The president’s second argument was that it was “clear and indisputable” that there is no right of action. But the DC Circuit has stated that the question whether a litigant can sue the president for an Emoluments Clause violation is “unsettled,” thus making it neither clear nor indisputable. And an Inspector General reported last year that the president’s operation of the hotel “was a possible violation” of the Clauses. In short, this is an open matter for litigation; today’s majority concludes that that litigation must play out in the district court.

Judge Motz then turns to the president’s contention that the separation-of-powers doctrine bars judicial review here. As the majority phrases it, this is an assertion that “no court can order the President to comply with the Emoluments Clauses.” Judge Motz concludes that the duty to obey the law, and specifically the Clauses, isn’t an official prerogative; everyone has to obey the law.

I’ll pause here for a historical comparison. During the litigation over the Watergate audiotapes, President Nixon’s lawyer, James St. Clair, appeared before US District Judge John Sirica to argue whether the president had to obey a subpoena. St. Clair, couching his phrasing to reflect his reluctance, told Judge Sirica, “The president wants me to argue that he is as powerful a monarch as Louis XIV, only four years at a time, and is not subject to the processes of any court in the land except the court of impeachment.”

I’m not a separation-of-powers guru, by any means. But these arguments seem to me to be the same: The president need not obey the law unless he wishes to, and no Article III court can compel him to do so. In 1974, Judge Sirica rejected this bold argument, and the Supreme Court agreed, unanimously.

I hasten to add that the above doesn’t constitute a conclusion about the ultimate merits of the case. The president raises a strong argument about standing, one that the majority doesn’t reach, for understandable reasons. But Judge Motz rejects here the contention that no one can enforce the law against me, and in my view, she does so entirely correctly.

Let’s turn to the dissents. Judge Wilkinson begins, and if you’re a fan of his style, today’s opinion won’t disappoint. He finds the very presence of the underlying litigation to be so improper that mandamus is clearly and indisputable.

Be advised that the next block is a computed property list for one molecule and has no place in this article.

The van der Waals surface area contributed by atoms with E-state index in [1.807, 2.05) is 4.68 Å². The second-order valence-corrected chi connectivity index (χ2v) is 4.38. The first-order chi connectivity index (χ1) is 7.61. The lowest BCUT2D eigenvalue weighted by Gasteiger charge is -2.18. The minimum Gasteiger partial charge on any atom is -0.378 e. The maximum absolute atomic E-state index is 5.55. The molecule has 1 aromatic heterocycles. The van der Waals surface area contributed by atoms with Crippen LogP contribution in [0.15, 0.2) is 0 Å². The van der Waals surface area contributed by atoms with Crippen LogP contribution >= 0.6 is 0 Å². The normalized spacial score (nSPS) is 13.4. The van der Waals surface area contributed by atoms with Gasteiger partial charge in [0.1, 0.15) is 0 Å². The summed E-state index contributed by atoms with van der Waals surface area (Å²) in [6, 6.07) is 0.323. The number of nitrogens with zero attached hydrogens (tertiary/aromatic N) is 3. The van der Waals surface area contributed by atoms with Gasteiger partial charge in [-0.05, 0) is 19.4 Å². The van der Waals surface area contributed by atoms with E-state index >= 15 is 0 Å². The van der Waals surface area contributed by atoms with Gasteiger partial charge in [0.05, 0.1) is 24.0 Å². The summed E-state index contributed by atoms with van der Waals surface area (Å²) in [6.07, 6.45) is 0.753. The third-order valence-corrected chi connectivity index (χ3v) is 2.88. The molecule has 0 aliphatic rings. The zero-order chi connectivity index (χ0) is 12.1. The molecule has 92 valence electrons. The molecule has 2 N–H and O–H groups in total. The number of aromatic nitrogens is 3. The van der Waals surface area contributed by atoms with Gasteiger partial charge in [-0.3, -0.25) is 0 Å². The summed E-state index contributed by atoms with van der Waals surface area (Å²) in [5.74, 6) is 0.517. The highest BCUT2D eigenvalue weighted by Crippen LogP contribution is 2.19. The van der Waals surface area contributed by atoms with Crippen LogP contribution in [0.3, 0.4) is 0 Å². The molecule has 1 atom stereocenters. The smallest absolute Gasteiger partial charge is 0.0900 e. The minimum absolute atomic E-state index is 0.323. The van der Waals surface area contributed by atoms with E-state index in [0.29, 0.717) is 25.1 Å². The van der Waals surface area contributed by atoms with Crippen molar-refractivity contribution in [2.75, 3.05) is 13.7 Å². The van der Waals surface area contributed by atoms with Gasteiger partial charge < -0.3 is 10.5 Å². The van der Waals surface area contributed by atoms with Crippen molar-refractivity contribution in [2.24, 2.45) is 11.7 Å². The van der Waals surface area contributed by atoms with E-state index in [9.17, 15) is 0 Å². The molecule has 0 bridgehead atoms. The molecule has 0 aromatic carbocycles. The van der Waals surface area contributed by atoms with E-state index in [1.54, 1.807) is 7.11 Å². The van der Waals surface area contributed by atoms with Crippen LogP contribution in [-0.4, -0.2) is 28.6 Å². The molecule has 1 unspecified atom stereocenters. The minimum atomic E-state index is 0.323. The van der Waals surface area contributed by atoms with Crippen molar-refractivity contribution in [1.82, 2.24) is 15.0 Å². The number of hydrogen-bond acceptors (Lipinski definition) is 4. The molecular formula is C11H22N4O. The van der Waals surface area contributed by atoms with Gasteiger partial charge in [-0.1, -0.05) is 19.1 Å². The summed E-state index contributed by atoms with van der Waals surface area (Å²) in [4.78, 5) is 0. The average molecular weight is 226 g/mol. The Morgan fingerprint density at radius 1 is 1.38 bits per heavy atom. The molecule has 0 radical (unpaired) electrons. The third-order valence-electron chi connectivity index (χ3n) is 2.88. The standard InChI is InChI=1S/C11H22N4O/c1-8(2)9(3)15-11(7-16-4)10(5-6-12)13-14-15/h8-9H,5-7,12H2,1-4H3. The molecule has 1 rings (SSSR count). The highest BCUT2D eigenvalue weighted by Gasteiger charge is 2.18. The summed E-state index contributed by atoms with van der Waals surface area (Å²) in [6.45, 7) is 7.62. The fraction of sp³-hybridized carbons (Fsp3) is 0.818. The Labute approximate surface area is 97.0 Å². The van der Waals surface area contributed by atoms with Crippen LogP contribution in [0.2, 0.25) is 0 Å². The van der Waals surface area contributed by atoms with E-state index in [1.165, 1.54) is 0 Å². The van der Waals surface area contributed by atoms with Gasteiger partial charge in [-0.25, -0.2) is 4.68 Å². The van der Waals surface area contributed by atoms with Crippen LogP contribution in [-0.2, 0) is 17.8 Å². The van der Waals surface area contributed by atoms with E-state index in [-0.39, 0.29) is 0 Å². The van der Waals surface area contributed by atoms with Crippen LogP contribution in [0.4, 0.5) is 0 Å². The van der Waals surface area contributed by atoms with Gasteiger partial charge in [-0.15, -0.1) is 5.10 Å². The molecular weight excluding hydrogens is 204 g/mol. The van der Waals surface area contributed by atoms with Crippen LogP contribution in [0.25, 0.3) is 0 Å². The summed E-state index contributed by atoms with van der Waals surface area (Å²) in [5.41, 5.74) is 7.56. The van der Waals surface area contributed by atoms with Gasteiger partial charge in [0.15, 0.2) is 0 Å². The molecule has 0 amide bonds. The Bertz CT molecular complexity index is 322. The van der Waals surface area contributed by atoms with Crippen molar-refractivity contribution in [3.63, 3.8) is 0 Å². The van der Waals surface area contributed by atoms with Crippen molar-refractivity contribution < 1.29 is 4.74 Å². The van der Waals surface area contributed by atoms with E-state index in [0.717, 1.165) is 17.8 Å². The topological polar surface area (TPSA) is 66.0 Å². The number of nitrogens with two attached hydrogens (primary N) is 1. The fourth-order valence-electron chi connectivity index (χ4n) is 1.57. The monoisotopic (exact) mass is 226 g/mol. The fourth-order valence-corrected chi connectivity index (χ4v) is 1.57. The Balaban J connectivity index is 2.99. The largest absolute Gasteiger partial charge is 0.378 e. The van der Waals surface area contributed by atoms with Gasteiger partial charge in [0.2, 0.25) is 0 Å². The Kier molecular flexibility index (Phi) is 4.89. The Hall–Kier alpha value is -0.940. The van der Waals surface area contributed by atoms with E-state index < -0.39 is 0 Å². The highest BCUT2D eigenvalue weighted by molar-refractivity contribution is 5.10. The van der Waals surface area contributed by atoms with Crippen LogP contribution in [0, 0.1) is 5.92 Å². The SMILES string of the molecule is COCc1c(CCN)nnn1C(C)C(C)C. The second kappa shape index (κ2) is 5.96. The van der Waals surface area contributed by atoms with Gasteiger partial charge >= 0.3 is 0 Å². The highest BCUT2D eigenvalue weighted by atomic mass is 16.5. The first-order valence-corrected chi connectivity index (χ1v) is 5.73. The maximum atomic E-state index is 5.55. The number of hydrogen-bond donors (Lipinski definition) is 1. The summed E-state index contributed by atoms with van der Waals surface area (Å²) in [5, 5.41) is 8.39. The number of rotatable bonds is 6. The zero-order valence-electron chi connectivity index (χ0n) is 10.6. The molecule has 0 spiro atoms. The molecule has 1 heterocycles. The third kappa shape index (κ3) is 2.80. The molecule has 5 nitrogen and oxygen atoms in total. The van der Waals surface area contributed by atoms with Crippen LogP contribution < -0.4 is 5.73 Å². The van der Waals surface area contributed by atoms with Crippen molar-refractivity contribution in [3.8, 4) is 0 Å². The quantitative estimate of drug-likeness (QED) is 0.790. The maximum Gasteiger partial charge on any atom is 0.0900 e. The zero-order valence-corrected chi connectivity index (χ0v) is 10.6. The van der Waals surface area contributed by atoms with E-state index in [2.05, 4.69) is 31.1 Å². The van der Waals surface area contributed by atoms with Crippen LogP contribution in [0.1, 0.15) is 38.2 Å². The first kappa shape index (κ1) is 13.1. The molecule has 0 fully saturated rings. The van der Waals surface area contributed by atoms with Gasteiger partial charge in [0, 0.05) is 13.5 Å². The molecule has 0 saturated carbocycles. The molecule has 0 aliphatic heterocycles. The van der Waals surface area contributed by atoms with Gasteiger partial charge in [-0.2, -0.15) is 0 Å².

Judge Wilkinson posits a tough question that the majority never addresses: What form of relief is the district court supposed to grant here?

If it is the Trump Hotel that gives offense, are we to order its closure for the duration of the President’s term? Or are we to command divestiture of any presidential interest, beneficial or otherwise, notwithstanding the fact that divestment is traditionally disfavored in equity? Are we to place this single asset in some sort of not-so-blind trust? Are we to enjoin foreign dignitaries from patronizing the Hotel? Are we to bring in some third party to manage the Hotel’s ongoing operations? I have not the slightest idea.

He also questions whether the plaintiffs here – the state and the district – have suffered a cognizable harm, which again the majority declines to reach. He then expressly asserts that the majority’s judgment is an act of raw partisanship by the very judges who outvote him today. These are, indeed, strong and explosive accusations against one’s brethren and sistren on the same bench; but there are many more to come.

Judge Wilkinson decries what he sees as the modern tendency to resolve political questions in the courts instead of where they belong: in the ballot box. And he asserts that “the federal courts have never sustained an injunction against the President in connection with the performance of an official duty.” (Emphasis original) They have done so with presidential subordinates, but that’s distinction makes all the difference in the world to him. (For a Virginia parallel, consider Howell v. McAuliffe, in which the petitioners sought to enjoin the Governor of Virginia and several subordinates in connection with the re-enfranchisement of convicted felons. The Supreme Court of Virginia, in a highly fractured ruling, issued a mandamus writ against the Governor’s subordinates, but not to him.)